ISSN: 1391 - 0531
Sunday, October 15, 2006
Vol. 41 - No 20
Financial Times

Few 200 rupee notes still around

By Lakwimashi Perera

This note, an in-between currency after the 100 rupee note and 500 rupee note, is considered by many to be a convenient denomination but in recent times only a few notes are found.

According to Dammika Gunaratne, Deputy Superintendent of the Currency Department of the Central Bank, the note was printed in 1998 in limited numbers as it was a commemorative note to mark the country's 50th independence celebration and therefore won't be printed again. He said it is standard practice for commemorative currency to printed or minted (depending on whether it is a note or a coin) only once.

Any soiled notes brought to the Central Bank are destroyed by the Bank if they consider it to be unserviceable, he said but declined to give the number of destroyed notes, nor as to how many were printed.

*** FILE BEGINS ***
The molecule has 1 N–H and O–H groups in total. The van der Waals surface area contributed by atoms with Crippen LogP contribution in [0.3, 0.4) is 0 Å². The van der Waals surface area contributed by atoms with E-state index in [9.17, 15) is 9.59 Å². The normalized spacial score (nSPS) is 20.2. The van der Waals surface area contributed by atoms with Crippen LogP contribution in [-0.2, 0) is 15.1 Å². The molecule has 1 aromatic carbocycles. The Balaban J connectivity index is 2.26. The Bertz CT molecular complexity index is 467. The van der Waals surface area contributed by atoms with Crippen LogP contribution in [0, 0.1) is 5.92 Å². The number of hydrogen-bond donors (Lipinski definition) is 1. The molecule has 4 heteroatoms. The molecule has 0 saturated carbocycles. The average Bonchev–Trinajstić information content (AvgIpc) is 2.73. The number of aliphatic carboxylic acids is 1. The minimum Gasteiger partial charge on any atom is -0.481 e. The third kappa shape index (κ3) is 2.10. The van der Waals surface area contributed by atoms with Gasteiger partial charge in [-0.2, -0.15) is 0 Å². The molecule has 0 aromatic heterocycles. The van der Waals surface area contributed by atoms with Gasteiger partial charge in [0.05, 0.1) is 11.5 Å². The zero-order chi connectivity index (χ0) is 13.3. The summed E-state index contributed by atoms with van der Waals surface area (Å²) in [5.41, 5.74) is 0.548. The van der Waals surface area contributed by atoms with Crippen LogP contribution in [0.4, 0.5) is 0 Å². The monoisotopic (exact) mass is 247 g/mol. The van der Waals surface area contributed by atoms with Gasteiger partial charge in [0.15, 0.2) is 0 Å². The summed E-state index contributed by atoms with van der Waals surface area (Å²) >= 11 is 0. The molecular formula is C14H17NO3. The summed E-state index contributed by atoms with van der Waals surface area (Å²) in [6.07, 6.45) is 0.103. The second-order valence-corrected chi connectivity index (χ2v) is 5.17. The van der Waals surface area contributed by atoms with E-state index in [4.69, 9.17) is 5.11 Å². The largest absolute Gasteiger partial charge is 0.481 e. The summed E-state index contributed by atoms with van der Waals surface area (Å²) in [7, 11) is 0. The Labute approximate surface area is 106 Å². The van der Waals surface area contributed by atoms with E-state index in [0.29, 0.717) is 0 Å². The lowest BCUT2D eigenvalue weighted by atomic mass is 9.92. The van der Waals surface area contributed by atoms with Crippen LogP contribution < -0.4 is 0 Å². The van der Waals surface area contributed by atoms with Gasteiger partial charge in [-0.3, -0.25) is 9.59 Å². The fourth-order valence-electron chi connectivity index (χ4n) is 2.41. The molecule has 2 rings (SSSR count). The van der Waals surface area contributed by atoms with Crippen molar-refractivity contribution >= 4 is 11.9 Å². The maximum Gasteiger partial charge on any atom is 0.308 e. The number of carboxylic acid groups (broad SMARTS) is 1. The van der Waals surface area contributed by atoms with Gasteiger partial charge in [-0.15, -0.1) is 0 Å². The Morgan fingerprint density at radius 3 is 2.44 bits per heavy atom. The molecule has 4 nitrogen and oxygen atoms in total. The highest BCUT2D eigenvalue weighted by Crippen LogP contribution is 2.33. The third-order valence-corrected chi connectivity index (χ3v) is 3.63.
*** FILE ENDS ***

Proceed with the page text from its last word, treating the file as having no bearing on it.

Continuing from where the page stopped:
He said destroyed notes going out of circulation plus some going into private collections could explain the reduction of the number of notes in circulation. The 200 rupee note was printed, for the first time in Sri Lanka, on polymer plastic instead of the special paper that is usually used. The polymer note has a longer lifespan than the special paper used for other currency notes and is favoured in countries such as Australia and Papua New Guinea, but public acceptance of the polymer note in Sri Lanka is low, Gunaratne said.

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Copyright 2006 Wijeya Newspapers Ltd.Colombo. Sri Lanka.